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Associations between host gene expression, the mucosal microbiome, and clinical outcome in the pelvic pouch of patients with inflammatory bowel disease.

Morgan XC, Kabakchiev B, Waldron L, Tyler AD, Tickle TL, Milgrom R, Stempak JM, Gevers D, Xavier RJ, Silverberg MS, Huttenhower C - Genome Biol. (2015)

Bottom Line: To achieve power for a genome-wide microbiome-transcriptome association study, we use principal component analysis for transcript and clade reduction, and identify significant co-variation between clades and transcripts.Transcript-microbe associations are surprisingly modest, but the most strongly microbially-associated host transcript pattern is enriched for complement cascade genes and for the interleukin-12 pathway.Understanding these effects is essential for basic biological insights as well as for well-designed and adequately-powered studies.

View Article: PubMed Central - PubMed

Affiliation: Department of Biostatistics, Harvard T. H. Chan School of Public Health, 655 Huntington Ave, Boston, MA, 02115, USA. xmorgan@hsph.harvard.edu.

ABSTRACT

Background: Pouchitis is common after ileal pouch-anal anastomosis (IPAA) surgery for ulcerative colitis (UC). Similar to inflammatory bowel disease (IBD), both host genetics and the microbiota are implicated in its pathogenesis. We use the IPAA model of IBD to associate mucosal host gene expression with mucosal microbiomes and clinical outcomes. We analyze host transcriptomic data and 16S rRNA gene sequencing data from paired biopsies from IPAA patients with UC and familial adenomatous polyposis. To achieve power for a genome-wide microbiome-transcriptome association study, we use principal component analysis for transcript and clade reduction, and identify significant co-variation between clades and transcripts.

Results: Host transcripts co-vary primarily with biopsy location and inflammation, while microbes co-vary primarily with antibiotic use. Transcript-microbe associations are surprisingly modest, but the most strongly microbially-associated host transcript pattern is enriched for complement cascade genes and for the interleukin-12 pathway. Activation of these host processes is inversely correlated with Sutterella, Akkermansia, Bifidobacteria, and Roseburia abundance, and positively correlated with Escherichia abundance.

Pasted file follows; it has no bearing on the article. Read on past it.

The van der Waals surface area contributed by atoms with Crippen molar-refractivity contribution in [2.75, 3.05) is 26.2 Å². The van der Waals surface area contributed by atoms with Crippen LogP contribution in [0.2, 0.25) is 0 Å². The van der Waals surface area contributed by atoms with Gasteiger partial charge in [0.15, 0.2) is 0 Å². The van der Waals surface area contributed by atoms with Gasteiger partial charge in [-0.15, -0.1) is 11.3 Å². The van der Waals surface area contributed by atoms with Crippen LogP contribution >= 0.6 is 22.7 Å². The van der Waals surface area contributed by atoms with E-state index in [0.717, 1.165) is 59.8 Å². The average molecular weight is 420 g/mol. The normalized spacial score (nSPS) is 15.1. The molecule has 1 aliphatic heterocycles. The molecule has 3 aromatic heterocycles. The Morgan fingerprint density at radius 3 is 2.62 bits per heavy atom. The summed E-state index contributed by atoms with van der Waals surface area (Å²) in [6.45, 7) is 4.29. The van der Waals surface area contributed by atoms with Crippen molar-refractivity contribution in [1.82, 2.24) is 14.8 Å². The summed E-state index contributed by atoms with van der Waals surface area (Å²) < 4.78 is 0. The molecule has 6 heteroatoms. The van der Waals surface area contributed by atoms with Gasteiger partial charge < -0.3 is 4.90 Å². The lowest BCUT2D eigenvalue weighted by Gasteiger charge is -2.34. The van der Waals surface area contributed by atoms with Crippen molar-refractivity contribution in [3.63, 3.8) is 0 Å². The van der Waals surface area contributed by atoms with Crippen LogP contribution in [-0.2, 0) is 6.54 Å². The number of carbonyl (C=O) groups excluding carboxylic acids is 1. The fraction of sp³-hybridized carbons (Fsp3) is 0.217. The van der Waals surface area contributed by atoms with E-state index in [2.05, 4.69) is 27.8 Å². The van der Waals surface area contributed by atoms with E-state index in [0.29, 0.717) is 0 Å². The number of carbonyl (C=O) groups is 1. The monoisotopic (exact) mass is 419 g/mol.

Conclusions: This study quantifies the effects of inflammation, antibiotic use, and biopsy location upon the microbiome and host transcriptome during pouchitis. Understanding these effects is essential for basic biological insights as well as for well-designed and adequately-powered studies. Additionally, our study provides a method for profiling host-microbe interactions with appropriate statistical power using high-throughput sequencing, and suggests that cross-sectional changes in gut epithelial transcription are not a major component of the host-microbiome regulatory interface during pouchitis.

No MeSH data available.


Related in: MedlinePlus

Linear discriminant analysis for clinical outcome. Linear discriminant analysis was used to determine which genes and clades were most discriminant between clinical outcomes after controlling for antibiotic use. All samples with antibiotic use were removed prior to analysis, and an LDA fitting model with leave-one-out cross-validation was used. (A, B) The separation of clinical outcomes by LD1 and LD2. See also (Additional file 6).
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Fig5: Linear discriminant analysis for clinical outcome. Linear discriminant analysis was used to determine which genes and clades were most discriminant between clinical outcomes after controlling for antibiotic use. All samples with antibiotic use were removed prior to analysis, and an LDA fitting model with leave-one-out cross-validation was used. (A, B) The separation of clinical outcomes by LD1 and LD2. See also (Additional file 6).

Mentions: CDL and CP were best discriminated by this model, particularly with respect to FAP (Figure 5). However, accuracy was low upon cross-validation (mean AUC 0.57 across all outcomes and models, Additional file 6A), primarily due to the model’s lower discrimination of AP and NP outcomes. These represent the extremes of outcome phenotypes in several respects, particularly with respect to inflammation. While this is also true for antibiotic usage (highly prevalent in CDL and rare in FAP), this analysis specifically excluded all samples from antibiotic-treated patients, as these proved to be very well-discriminated using microbial profiles alone. Indeed, when antibiotic-treated samples were included, discrimination accuracy for the CDL (AUC 0.67), CP (AUC 0.88), and FAP (AUC 0.71) outcomes was much higher based solely on models of microbiome profiles (Additional file 6B). When we examined the separation ability of the LDs (Figure 5, Additional file 6C), they were most discriminant between FAP and CDL.Figure 5